The induced cathode output pulse causes a corresponding voltage pulse to be developed across voltage divider resistors 30 and 31 such that a voltage pulse proportional to the induced cathode output pulse appears across resistor 31. This voltage pulse is applied to an AKB bias control signal processor 50.
Network 50 performs signal clamping and sampling functions. The clamping function is performed during a clamping interval (coincident with timing signal VC) within each AKB interval, by means of a feedback clamping network comprising an input AC coupling capacitor 51, an operational transconductance amplifier 52, and an electronic switch 56. The sampling function is performed during a sampling interval (coincident with timing signal VS), following the clamping interval during each AKB interval, by means of a network comprising amplifier 52, an electronic switch 54, and an average responding charge storage capacitor 58.
A kinescope bias correction voltage is developed across capacitor 58 and is applied to a bias control input of kinescope driver 20, 22 at the base of transistor 20, via a coupling network 60 (e.g., comprising a buffer stage and level shifting circuits) which provides an output bias control voltage compatible with the input requirements of transistor 20. The correction voltage developed across capacitor 58 serves to automatically maintain a desired correct level of kinescope black current conduction by feedback control action.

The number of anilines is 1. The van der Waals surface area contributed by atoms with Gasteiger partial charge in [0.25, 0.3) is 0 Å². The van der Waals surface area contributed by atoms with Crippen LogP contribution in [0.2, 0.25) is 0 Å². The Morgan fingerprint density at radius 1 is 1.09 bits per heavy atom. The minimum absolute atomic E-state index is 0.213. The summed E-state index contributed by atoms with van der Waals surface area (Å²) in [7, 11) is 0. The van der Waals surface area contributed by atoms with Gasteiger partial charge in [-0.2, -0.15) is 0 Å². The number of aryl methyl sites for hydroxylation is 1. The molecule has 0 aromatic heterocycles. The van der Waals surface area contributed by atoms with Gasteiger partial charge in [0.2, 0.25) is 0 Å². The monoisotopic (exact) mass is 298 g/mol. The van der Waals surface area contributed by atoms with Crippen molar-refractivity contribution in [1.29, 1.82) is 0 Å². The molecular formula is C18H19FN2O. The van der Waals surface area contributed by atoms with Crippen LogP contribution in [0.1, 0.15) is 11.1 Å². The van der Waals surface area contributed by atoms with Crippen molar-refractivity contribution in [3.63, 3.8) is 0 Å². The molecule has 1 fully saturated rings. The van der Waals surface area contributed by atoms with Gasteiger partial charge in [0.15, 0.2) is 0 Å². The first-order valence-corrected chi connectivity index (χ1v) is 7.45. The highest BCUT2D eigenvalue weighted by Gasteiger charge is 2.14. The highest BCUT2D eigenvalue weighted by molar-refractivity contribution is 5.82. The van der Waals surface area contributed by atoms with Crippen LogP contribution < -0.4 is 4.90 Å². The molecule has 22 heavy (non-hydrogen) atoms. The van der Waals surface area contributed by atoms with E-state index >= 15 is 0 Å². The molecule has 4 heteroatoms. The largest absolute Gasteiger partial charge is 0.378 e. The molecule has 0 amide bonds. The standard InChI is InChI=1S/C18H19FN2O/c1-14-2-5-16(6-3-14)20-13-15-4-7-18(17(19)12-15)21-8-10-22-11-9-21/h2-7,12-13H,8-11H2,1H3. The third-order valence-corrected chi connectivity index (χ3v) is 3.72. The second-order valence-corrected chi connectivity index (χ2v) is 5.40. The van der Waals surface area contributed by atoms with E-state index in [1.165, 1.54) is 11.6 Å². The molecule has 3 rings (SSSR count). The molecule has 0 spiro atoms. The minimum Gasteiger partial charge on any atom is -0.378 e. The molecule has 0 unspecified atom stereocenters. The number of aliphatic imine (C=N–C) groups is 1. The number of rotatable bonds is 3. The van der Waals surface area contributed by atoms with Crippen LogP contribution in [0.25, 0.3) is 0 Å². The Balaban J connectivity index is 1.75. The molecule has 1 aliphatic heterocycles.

Transconductance amplifier 52 comprises differentially connected input transistors 70 and 72. A fixed reference voltage VREF is applied to the base of transistor 72, and signals to be sampled are coupled to the base input of transistor 70 via AC coupling capacitor 51. The collector output circuit of transistor 72 comprises an active load "current mirror" (or current repeating network) comprising PNP transistors 75, 76. A transistor 73 and an associated current determining resistor 74 act as a current source for transistors 70, 72. A transistor 78 and an associated current determining resistor 79 act as a current source for transistor 76. The value of resistor 79 (2R) is chosen relative to the value of resistor 74 (R) so that the current sourced by transistor 78, I/2, is equal to one-half the current I sourced by transistor 73. During sampling intervals, transconductance amplifier 52 develops output current variations at the interconnected collectors of transistors 76, 78 in response to input voltage variations at the base of transistor 70.